Queen Mary School, Lytham St.Annes
Queen Mary School was erected at Fairhaven (on part of the old
Fairhaven Golf Club links) on Clifton Drive, alongside Kin Edward VII School. It
was as a Grammar School for Girls built by the Lytham Charity Foundation and opened
in 1930.The schools entered the state system as direct grant school under the
1944 Education Act which meant that there were
fee-paying and eleven-plus students.
To quote the current prospectus "During the 1970s this grant was
removed by the government, to be replaced in the 1980s by the Assisted Places
scheme. When this in turn was removed following the 1997 General Election, the
Governors announced the merger of the two schools. King Edward VII and Queen
Mary School was officially opened by Sir Richard Evans, Chairman of BAE Systems,
in 2000. In September 2003 the school moved to the King Edward site, which
benefited from extensive redevelopment."
Barrett Homes developed the school site which they
named 'Queens Manor' with "A Mix Of
Predominantly One And Two Bedroom Apartments Of Many Differing Sizes, Together
With A Limited Number Of Three Bedroom Mews Style Houses." Prices in
November, 2008 were from £206,050 to £251,700.
Queen Mary School under construction 1929.
Extract from the Lytham St.Anne’s Express, August1930.
Private Schools - Fostering
the Individual Child.
The opening of Queen Mary School in September
will be an event of considerable importance to local education. It will increase
the facilities for public education, the effect of which may be felt, for a
time, by the private schools. But this effect, we believe, will be of a
temporary character only. The borough is growing, and in the nature of things
pupils will increase in number for all schools, demanding more educational
Queen Mary School opened in 1930.
The private schools, which have maintained their
high tone and excellence for half a century in Lytham St.Annes, will continue to
prosper. Before ever golf had brought fame to this district the private schools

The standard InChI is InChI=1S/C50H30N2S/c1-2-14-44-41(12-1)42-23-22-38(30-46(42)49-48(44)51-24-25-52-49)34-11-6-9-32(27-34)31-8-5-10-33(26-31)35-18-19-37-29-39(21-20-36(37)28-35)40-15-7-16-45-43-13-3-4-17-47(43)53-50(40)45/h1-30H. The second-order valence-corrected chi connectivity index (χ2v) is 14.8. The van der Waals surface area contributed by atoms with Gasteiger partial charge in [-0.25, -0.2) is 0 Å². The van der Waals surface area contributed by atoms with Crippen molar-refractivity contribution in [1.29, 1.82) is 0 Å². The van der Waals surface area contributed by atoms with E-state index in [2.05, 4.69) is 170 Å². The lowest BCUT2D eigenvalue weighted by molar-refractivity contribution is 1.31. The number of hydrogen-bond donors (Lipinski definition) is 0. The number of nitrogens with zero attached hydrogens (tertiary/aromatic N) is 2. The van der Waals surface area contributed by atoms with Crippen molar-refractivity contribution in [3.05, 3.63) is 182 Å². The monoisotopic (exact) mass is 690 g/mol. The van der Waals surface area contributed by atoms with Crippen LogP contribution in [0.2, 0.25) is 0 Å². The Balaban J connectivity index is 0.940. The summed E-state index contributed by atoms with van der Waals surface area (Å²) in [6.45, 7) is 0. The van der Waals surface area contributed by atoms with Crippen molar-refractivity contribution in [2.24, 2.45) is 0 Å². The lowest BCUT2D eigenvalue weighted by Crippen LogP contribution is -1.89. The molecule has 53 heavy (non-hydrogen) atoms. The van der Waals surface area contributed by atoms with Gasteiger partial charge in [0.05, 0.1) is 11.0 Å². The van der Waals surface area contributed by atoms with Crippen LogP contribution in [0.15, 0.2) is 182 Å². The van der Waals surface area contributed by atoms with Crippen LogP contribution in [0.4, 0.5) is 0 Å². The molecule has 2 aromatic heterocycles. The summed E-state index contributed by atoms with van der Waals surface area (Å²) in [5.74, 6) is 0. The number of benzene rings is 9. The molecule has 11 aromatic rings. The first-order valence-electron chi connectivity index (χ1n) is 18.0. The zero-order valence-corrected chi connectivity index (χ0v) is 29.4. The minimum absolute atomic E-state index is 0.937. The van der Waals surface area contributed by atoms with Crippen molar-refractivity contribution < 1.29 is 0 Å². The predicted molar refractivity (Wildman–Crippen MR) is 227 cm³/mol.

were renowned throughout the kingdom. Their chief characteristics were the numerous
successes in public examinations and the supreme healthiness of residence on the
coast-the dustless breezes of the Irish Sea. As the borough develops these features
of the private school will be maintained.
Girls from Queen Mary School aboard the Queen Mary at Clydebank, 1936.
To view film footage - a Pathe News clip - of the girls at
Clydebank, see "1936" in the "BOOKS" section of this
Queen Mary School Speech Day at Lytham Palace Cinema c1955.
There is room for public schools and private
schools. Then, again, the schools of Lytham Charities are not boarding
establishments, although several unsuccessful attempts have been made to introduce
a limited number of boarders into King Edward VIl. School. To open these public
schools to boarders would be a misapplication of the funds of a public charity
which was founded for the education of “poor " children. Notwithstanding the great
increase in elementary and secondary school facilities in Blackpool the private
enterprise schools maintain their high character. All the children of our borough
could not be educated in the existing public schools, and the healthiness of our
coast will, as it has done for five decades, continue to attract children from many
parts of the country.
A Broadminded View.
The principal of Saxonholme School - Mrs. Thornley, B.A. - views
this matter with broad-minded common-sense. Speaking on prize day Miss Thornley
Queen Mary School Speech Day at Lytham Palace Cinema
The number 3 bus passing the school in 1965.
A crowd of over 3,000 watch Lancashire v Australia Hockey at QMS.
Extract from the Lytham St.Anne’s Express, August1930
'' Private schools in St. Annes have now to face the competition of our new rival,
which opens in September. The way to face this is not by belittling its work or its
attractions. Such schools are sound. I know, for I was a specialist in a similar
school for some years. They have what one might describe as a certain 'momentum,'
which comes from size and money, and in their own sphere they perform a useful
service to the community.”
"But the work of the private schools, while being equally efficient, goes further.
It is from the nature, of our respective organisations, accomplished with less
rigidity. Our numbers are fewer, our timetables more elastic, and we can and do
foster the individual child and develop her to the uttermost of her powers. We are
able to study each individual pupil - her health, her temperament, her weaknesses
and her gifts - and give to her that extra personal care and attention which are so
very essential, but impossible to give in a large school."
That admirable, reasonable and cheerful view will be appreciated and endorsed by
the principals of the private schools of the borough." Never has there been more
need for the private school, with its personal influence, than to-day," said Miss
Low, M.A., at the St.Annes College prize day, and the Mayor, in appreciating the
good work of private schools, remarked that there would always be schools of that
kind. The long lists of successes in the public examinations provide proof positive
that such schools, with their “personal influence," are fulfilling a great and
creditable part in our community. Long may they prosper!